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Everyone’s hoping for an end to the weed woes
  |  First Published: November 2017



November’s a tricky, frustrating month on both the beaches of Fraser Island and inshore Hervey Bay. On the ocean beach, the scourge of brown weed that moved in just in time for the school holidays and continued well into October may still be making its presence known.

We’ve been relatively free of the brown weed for around eight years. Prior to this there were about five years of infestation during the latter months of the year. Fishing from the beach has been difficult to say the least. There were some indications that the weed was about to clear with clean stretches of beach lasting for a day or two. During these rare times small catches of tailor were made. The overall quality of these fish was excellent.

If the weed conditions permit this month, there should still be plenty of late season tailor as well as whiting and the ever-reliable dart. Prior to the weed infestation, there were excellent catches of whiting right along the beach, very encouraging after some lean years.

On Fraser’s western beach, we often see weed washing ashore and clogging up inshore waters. This is a different type of weed compared to that on the eastern beach. This infestation happens more regularly at this time of the year and is thought to be the result of winter weed growths being dislodged by seasonal strong northerlies. With fishing close to impossible on the ocean beach, many anglers were heading for the western beach during school holidays.

With just one route available, the single lane Woralie track, traffic congestion made the trip difficult. Reports from the western beaches have not been exciting. The best reports are of good bream around the coffee rocks taken on unweighted hardiheads or half pilchards. Plenty of whiting were available along the beaches, but the majority were undersized. I don’t usually become excited about making the trip across the island at this time of the year.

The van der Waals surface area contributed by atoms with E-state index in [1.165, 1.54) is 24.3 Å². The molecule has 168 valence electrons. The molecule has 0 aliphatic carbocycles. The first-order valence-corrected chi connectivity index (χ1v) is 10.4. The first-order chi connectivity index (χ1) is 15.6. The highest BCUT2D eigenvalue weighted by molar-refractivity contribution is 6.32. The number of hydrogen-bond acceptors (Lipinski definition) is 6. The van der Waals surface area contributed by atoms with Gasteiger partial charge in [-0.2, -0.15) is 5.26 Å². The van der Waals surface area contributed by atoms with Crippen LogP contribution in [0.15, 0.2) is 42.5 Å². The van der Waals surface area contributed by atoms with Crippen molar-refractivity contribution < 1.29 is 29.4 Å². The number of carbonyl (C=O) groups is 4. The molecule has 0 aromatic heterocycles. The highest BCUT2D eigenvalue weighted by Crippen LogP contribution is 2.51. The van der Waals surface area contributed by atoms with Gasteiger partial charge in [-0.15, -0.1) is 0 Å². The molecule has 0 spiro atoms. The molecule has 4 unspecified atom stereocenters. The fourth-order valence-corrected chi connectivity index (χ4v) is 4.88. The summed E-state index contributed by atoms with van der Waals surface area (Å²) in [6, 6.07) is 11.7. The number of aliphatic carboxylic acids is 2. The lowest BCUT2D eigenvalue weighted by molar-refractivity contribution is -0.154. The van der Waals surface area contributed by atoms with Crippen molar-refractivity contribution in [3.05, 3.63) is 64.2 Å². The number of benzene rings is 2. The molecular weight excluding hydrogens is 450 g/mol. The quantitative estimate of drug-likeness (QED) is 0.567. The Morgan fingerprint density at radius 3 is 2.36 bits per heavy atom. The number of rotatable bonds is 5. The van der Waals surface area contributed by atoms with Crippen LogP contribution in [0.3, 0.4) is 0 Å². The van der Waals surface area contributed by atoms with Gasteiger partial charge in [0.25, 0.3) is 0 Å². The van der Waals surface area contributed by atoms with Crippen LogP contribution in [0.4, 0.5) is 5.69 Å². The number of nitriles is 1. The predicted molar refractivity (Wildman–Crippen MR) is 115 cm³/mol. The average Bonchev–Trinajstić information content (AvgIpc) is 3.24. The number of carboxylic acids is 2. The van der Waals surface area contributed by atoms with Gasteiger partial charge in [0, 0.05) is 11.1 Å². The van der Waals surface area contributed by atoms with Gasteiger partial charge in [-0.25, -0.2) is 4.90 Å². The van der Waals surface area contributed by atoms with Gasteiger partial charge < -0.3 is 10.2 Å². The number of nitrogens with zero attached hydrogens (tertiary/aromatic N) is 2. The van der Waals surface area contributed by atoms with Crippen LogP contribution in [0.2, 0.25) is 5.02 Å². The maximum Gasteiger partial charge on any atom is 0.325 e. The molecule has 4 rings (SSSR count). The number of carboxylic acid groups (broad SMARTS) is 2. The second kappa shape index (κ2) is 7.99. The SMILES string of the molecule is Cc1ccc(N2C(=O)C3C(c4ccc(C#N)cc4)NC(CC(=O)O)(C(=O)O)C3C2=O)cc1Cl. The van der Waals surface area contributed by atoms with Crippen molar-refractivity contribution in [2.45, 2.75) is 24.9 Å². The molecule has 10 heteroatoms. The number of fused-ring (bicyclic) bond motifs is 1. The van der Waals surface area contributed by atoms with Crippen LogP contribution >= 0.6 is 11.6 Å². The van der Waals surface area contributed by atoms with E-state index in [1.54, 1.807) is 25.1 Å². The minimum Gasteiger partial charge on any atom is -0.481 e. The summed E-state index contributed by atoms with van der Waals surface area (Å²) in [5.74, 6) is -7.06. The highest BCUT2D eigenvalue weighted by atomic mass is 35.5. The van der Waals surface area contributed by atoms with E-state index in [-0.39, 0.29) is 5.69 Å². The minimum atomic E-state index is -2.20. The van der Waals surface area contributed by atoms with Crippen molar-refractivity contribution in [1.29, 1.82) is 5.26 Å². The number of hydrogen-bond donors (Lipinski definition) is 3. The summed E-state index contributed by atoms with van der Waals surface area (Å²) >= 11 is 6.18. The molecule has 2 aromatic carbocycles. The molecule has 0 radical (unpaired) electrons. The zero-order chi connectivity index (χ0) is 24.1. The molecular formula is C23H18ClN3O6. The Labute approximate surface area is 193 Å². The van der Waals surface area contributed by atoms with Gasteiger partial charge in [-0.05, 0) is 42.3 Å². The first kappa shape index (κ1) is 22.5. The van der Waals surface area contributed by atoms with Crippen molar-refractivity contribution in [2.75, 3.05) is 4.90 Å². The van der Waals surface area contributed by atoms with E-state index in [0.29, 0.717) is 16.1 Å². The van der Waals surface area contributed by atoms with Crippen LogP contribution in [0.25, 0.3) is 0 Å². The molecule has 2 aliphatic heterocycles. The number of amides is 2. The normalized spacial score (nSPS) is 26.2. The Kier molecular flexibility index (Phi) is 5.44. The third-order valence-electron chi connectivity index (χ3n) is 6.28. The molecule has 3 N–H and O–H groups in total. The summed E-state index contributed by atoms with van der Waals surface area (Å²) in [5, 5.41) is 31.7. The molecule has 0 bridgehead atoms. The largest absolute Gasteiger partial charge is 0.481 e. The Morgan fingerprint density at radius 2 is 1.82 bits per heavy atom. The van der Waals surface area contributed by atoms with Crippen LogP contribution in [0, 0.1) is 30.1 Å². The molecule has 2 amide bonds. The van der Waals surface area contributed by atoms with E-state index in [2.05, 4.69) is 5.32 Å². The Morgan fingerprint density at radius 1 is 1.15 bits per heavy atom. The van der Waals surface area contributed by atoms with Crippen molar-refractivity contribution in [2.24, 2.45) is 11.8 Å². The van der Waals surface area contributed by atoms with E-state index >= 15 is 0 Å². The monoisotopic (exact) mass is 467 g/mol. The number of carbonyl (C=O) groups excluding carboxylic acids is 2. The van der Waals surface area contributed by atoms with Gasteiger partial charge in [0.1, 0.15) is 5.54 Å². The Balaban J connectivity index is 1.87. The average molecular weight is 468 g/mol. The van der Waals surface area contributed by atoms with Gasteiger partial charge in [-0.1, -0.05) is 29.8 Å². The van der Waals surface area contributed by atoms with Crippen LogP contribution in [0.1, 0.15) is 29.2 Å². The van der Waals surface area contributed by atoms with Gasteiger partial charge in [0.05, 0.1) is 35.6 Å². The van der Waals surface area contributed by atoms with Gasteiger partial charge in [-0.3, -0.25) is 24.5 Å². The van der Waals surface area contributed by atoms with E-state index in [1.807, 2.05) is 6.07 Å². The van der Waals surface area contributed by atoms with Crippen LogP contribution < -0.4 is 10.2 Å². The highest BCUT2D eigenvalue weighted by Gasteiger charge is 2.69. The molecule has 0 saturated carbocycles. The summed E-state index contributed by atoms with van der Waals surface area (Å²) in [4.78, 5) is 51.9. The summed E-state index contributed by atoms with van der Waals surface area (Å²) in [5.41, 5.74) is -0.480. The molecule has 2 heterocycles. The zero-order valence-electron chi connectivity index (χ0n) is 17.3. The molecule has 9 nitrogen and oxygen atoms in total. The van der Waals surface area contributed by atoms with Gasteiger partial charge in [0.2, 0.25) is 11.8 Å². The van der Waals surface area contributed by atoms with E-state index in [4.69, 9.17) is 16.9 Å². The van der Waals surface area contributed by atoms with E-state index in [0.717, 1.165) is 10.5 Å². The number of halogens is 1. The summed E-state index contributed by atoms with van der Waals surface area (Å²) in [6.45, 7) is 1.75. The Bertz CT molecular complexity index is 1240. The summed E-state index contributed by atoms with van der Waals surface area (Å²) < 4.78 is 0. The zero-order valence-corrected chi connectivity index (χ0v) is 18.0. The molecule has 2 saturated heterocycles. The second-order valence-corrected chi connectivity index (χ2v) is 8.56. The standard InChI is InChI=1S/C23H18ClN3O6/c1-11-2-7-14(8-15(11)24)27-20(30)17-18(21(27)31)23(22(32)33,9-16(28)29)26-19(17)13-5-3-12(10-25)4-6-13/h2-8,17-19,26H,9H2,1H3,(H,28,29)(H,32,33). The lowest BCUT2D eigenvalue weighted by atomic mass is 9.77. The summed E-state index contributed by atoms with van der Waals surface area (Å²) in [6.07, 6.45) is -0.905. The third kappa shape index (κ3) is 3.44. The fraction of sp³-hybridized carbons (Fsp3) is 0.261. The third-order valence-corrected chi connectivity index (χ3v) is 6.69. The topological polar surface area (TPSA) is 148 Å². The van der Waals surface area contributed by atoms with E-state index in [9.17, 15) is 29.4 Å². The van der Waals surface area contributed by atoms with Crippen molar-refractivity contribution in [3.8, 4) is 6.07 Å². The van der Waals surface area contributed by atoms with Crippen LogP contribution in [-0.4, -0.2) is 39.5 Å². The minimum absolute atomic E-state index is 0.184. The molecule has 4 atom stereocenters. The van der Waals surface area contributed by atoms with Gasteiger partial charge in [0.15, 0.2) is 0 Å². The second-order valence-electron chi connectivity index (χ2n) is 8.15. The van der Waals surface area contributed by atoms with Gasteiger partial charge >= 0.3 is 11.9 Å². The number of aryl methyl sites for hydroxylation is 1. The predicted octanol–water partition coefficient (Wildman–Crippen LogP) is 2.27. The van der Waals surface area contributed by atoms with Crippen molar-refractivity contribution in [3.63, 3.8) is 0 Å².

Opportunities to make the boat trip to the outer northern parts of Hervey Bay don’t come along often in this period of seasonal northerlies. Those who’ve taken advantage of flat conditions in recent months have returned with the usual assortment of scarlets, grass sweetlip, hussar, trout and cod. Best results have been coming in from the Southern and Northern gutters.

Those who have made the run out through Breaksea Spit to the shoals have remarked on the abundance of red-throat emperor and easily legal red emperor. Close to home, the Eight Mile off Arch Cliff is fishing fairly well for golden trevally and scarlets. Fortunately, there don’t seem to be as many sharks spoiling the fun as there have been throughout winter. Scarlets (nannygai) are often prolific, but one might take a dozen fish before one of legal length turns up.

As expected, whiting dominate the scene for light gear anglers. We can just about forget the diver whiting of the winter months. After a disappointing season, we can now turn our attention to the so-called ‘summer whiting’ – sand and golden lined whiting. At the Urangan Pier and along the city beaches, a mixture of both species have been available. The early morning flooding tide has produced the most catches. The better class of fish always comes from the inner gutter of the pier with yabbies and worms doing the damage.

At Shelly Beach, the catch is likely to include quite a few that don’t make the grade. Sand whiting can be identified by the prominent black spot at the base of each pectoral fin. As well as having more golden fins, the golden lined whiting has no pectoral fin spot and the tail lobes tend to be more rounded than that of the sand whiting. Both species, as well as the northern whiting, need to make it to 23cm in length.

My favourite way to target sand whiting is to go ashore on one of many sandy banks on about half tide out, then walk around fishing the various drains and spits until half tide in. These shallows are ideal for targeting whiting with small poppers and other artificials. Live yabbies also work well and these can be easily pumped on many of the good banks. This is not only a good way to score fish, but it’s good for the body.

For the last couple of months, flathead have been the target of choice for anglers fishing the shallows in Hervey Bay and in neighbouring creeks and rivers. Most are using artificials of almost infinite variety. For myself, the go to offering when working the shallows is the ZMan 5” jerkshad in electric chicken. I’ve just been introduced to some of ZMan’s exciting new colour variations and look forward to testing them out. The mouths of island creeks have been turning on excellent fish. Away from creek mouths, anywhere that coffee rocks or sandstone meet sand will usually host flathead.

It’s almost time to think about Hervey Bay’s shallow reefs, but we need to keep in mind that water temperatures might still be fairly low. Next month we’ll see more of our reef species coming into the shallows. Of course painted sweetlip, bream and squire are likely catches. As we approach summer, grass sweetlip, black-spot tuskfish, Moses perch and stripies should move in as well. In the meantime, the best option is to fish deeper inshore reefs such as the Channel Hole, Boges Hole and the main channel just outside the Urangan Boat Harbour.

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A great fish taken on an 85g Raider during a rare break in the weed at Poyungan Rocks in early October.

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